The conversation can be seen in full HERE.
Telephone Town Hall
Thank you to the nearly 6,000 constituents who joined last night’s conversation on our telephone town hall. I appreciate your thoughtful questions and only wish we had time to get to all of them! If you weren’t able to participate yesterday, you can listen to a recording here.
On the town hall, we asked a few poll questions. To have your voice heard on these and other issues, call my office. Here are the results:
Do you support the George Floyd Justice in Policing Act?
- Yes – 57%
- No – 10%
- Not Sure – 34%
Have you completed the 2020 Census yet?
- Yes – 94%
- No, but I will – 5%
- No, I don’t plan to – 1%
How do you feel about the plan to reopen in your community during the Covid-19 pandemic?
- We are moving too fast to reopen – 36%
- We are moving at the right speed to reopen – 56%
- We are moving too slow to reopen – 8%
2020 Census Update
It’s worth emphasizing that 99% of the people who joined the call last night said that they either already have or they will complete the census form. I hope you will join them and complete your form. It’s really easy to do, either online at 2020census.gov , or by phone in English at 844-330-2020 or in Spanish at 844-468-2020.
Art Competition Winners
This week I had the wonderful privilege of personally congratulating the Tenth District’s Art Competition Winners. From left to right: 3rd Place - Lauren Fink of Warren Township High School with her work “Share the Sweet Light;” 1st Place - Janette Martinez-Tolentino of Waukegan High School with her piece titled “Stronger Together;” and 2nd Place - Angie Ordonez of Waukegan High School with her work titled “Great Ideas for a Great Nation.” I want to thank all the students who submitted their incredible works for this year’s competition and our judges, Amy Amdur and Ann Rintz.
As always, I hope you and your family are staying safe and well during this challenging time. I am both proud and excited that Illinois, and Illinoisans, have been diligent in bending the curve and we will be moving into Phase IV on Friday. Let’s keep up the good work, wear our masks, protect our social distancing, and make sure we continue to beat back this virus!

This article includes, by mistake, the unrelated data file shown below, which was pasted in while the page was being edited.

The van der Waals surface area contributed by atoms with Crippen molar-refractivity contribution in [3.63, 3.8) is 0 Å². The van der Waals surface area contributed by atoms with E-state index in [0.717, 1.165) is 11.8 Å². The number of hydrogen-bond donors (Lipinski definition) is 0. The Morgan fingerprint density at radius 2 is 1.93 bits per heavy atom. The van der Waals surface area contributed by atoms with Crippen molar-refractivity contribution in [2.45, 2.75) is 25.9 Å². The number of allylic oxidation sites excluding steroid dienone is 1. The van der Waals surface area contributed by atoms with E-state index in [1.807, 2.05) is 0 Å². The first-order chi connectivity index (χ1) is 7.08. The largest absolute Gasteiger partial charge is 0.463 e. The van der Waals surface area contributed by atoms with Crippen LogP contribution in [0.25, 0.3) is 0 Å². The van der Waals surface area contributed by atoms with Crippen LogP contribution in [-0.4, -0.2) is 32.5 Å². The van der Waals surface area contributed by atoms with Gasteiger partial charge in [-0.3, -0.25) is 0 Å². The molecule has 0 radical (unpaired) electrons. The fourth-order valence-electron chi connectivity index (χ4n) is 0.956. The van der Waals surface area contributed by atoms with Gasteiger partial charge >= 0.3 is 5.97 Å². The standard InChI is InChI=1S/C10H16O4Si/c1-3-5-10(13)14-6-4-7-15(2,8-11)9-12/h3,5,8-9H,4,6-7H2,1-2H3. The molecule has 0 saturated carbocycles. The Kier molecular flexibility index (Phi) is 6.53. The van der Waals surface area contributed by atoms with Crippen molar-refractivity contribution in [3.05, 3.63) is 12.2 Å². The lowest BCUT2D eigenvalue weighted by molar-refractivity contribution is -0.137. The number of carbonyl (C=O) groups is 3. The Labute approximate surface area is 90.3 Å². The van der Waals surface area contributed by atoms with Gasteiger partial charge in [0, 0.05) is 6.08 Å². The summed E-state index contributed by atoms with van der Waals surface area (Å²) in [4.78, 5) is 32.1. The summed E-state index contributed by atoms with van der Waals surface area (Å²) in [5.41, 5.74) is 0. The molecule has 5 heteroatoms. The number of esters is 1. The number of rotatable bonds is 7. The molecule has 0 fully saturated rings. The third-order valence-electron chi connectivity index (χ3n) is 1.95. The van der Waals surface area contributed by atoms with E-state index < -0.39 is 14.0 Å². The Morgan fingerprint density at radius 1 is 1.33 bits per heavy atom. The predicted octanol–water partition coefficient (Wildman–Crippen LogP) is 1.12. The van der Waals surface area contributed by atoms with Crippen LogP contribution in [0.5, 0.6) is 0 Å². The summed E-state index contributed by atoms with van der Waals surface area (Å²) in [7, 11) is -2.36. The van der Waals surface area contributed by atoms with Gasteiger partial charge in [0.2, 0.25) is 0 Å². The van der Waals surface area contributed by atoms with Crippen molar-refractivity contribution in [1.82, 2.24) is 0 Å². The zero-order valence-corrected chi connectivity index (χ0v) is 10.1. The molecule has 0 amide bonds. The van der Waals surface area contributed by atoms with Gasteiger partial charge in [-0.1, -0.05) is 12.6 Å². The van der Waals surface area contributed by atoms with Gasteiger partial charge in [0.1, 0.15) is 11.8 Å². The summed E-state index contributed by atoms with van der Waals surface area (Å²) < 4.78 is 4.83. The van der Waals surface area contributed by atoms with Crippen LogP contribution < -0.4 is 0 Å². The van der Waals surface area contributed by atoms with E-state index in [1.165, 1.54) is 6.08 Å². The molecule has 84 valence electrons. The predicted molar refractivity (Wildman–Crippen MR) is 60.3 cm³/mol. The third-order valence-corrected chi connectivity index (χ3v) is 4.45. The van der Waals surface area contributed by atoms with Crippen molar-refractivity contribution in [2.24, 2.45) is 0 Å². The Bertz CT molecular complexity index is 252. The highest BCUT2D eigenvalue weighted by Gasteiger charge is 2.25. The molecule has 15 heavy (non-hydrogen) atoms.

Finally, I’d like to close this week with a poem shared by Cheryl Jenkins a rising junior at Grayslake North High School. Cheryl performed the poem at the Buffalo Grove Black Lives Matter rally last Thursday and moved the crowd. I think it’s worth a few moments of your time.
By Cheryl Jenkins
When I think about our Culture
I think of Fredrick Douglas
When I think about our heritage
I think of Booker T. Washington
When I think of greatness
I think of Harriet Tubman
And when I think of legacy
I wonder, what will mine be?
Every morning I wake up to
And I wonder, have I won
Won this game of life we play
The game we play every single day
But who knows
Who knows what we'll become
after we’re done
Once we all
We’ll see our legacy
Our legacy in the people we always see
Our culture in the black people around you and me
Our heritage in the books we never read
But do we believe we are great
Have the stars written our fate
Or can we escape from the shackles of society
And become the best we
I dream of a day where we all are great
When we wake up with a smile
And have gone the extra mile
We don't care what others have to say
Because when do haters ever get their way
When we look back we see the parents, grandparents
brothers, sisters that never gave up
And we will always
Wake up to the soldiers who die for this country
To the black people who allowed us to be free
To the teachers, who aren't represented in this society
I WANT TO CHANGE HISTORY
I will make my own legacy
I will respect the heritage my parents taught me
I will love the culture that goes through the seas
And I WILL WAKE UP
We wake up to the greatness we now and forever see
That I see in both you and me
To the culture that says never stop fighting
Even when some stop trying
To the heritage that we don't learn in school
But from our parents, who say don't be anybody's fool
And we embrace our legacy
When I think of our culture
I think of my grandmother
When I think of our heritage
I think of my grandfather
When I think of greatness
I think of mom and dad
And when I think of legacy
When I dream about our legacy
I dream of a legacy of Love
I dream of a legacy of Confidence
I dream of a legacy of hope
I dream of a legacy of strength
I dream of a legacy where we can fight together
I dream of BLACK LIVES MATTER
And that I will embrace for me
Stay strong, stay safe, stay healthy.